Chinese social media giant Tencent this morning became more valuable than Facebook as its shares gained 2.4% in Hong Kong. The owner of the WeChat messenging app, that has 1 billion users, is not a familiar brand in the West but is now the fifth most valuable listed company in the world with a market capitalisation of over $500 billion. WeChat’s success is based on having managed to combine being a popular ‘messenger’ with also acting as a commerce, customer service and payments ‘portal’.
Launched in 2011, WeChat benefited from the fact that competitors such as Facebook and Twitter are banned in China, as is Google. However, it would be doing Tencent a disservice to say that its flagship social media app owes its success to a lack of competition from the big U.S. social media. The company’s commercial model has been very successful and many of the social commerce functionalities that it introduced have since been replicated by the likes of Facebook.
So why has WeChat been so successful in driving revenues and what can social commerce marketers learn? Watching WeChat open new revenue streams and develop existing successes is important not only for social commerce targeting the Chinese market but because these can be expected to be shortly replicated by Western social media.
WeChat was the first messenger app to make a success of money transfers. Its ‘red envelope’ payments are like an electronic version of the Chinese New Year tradition of presenting envelopes containing cash. Users use the payments system to send each other payments or cash gifts. WeChat has had such huge success with red envelopes by gamifying it. For example, users can send $5 to a group of 10 friends, with the first two to tap and open the red envelopes receiving $2.5 each and the other 8 being left empty handed. So when an envelope arrives users tap furiously to open it as quickly as possible.
Opening a red envelope, however, is more important than simply being a system for small cash transfers. It means a WeChat wallet is opened to store the money received. This comes with a host of other commerce features such as buttons to buy theatre and movie tickets and others to book travel, choose and buy gifts or pay utility bills. There are virtual shops available within WeChat.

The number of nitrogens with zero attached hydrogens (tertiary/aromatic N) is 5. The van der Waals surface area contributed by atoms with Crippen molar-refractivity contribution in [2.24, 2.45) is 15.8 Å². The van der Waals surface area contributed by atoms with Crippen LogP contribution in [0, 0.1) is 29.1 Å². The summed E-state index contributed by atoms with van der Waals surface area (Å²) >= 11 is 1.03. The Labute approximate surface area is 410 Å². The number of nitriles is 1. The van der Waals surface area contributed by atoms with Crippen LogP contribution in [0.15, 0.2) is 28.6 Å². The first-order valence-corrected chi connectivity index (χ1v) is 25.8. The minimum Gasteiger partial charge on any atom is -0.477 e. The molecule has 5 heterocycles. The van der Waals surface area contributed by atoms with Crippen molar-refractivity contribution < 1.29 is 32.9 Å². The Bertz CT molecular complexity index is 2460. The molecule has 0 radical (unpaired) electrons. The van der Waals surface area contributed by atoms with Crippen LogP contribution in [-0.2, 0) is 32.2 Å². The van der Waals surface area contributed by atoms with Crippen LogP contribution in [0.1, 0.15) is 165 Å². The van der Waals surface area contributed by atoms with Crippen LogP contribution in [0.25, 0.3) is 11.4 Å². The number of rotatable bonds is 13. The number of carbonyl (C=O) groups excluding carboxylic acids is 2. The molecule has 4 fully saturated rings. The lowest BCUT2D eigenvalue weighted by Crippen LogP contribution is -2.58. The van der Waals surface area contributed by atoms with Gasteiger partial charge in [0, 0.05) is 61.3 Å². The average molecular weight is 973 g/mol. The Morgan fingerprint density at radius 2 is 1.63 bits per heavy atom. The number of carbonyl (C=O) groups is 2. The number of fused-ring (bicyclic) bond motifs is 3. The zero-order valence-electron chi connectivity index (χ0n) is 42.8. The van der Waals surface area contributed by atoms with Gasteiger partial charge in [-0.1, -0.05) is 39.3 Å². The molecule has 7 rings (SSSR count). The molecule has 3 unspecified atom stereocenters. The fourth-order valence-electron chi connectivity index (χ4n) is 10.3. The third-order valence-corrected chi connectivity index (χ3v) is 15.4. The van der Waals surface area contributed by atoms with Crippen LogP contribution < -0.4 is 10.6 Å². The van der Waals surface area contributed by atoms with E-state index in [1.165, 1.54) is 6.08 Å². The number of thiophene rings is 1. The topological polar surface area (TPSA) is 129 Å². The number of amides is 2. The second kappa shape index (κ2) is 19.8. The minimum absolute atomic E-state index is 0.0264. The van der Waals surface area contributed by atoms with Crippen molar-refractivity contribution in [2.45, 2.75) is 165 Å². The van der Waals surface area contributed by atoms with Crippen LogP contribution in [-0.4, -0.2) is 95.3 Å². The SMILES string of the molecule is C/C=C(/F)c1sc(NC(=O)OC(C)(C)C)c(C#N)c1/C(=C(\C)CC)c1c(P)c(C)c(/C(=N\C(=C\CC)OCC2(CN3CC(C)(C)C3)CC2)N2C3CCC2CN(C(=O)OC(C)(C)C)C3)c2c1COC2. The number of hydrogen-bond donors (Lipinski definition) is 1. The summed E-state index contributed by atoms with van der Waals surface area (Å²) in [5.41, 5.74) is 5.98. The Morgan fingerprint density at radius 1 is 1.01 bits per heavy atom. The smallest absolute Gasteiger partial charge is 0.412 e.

Another WeChat red envelope innovation is a partnership with Starbucks that let users buy and send friends or family members a coffee or pastry. The tagline to the project is that it encourages “everyday acts of kindness and appreciation”.
WeChat groups are also used for social commerce. Motivational group chats can charge a monthly subscription fee to join or someone in a fashion group might announce a trip to Europe and an offer to take orders for clothes or fashion accessories. These orders can be taken directly or through a third-party social commerce platform hosted on WeChat. Purchases can be made without ever leaving the app.
Group chats are also limited to 100 users unless the Wallet payments system is activated for the group. This raises the limit to 500 members and then encourages some form of commercial activity to take place.
Western social media giants can learn a huge amount about how a simple ‘messenger’ app has outdone them all when it comes to maximising existing revenue streams and adding new ones. Facebook Messenger has launched a payments system but so far payments can only be made between individuals and not to companies. When last year Facebook hired Dan Grover, a WeChat product manager from its internationalisation division, it was presumed that the company was preparing to enter China. However, a quick look at new Messenger features such as payments, games, and taxi hailing suggest that cloning successful commercial elements of WeChat was the more likely the incentive.
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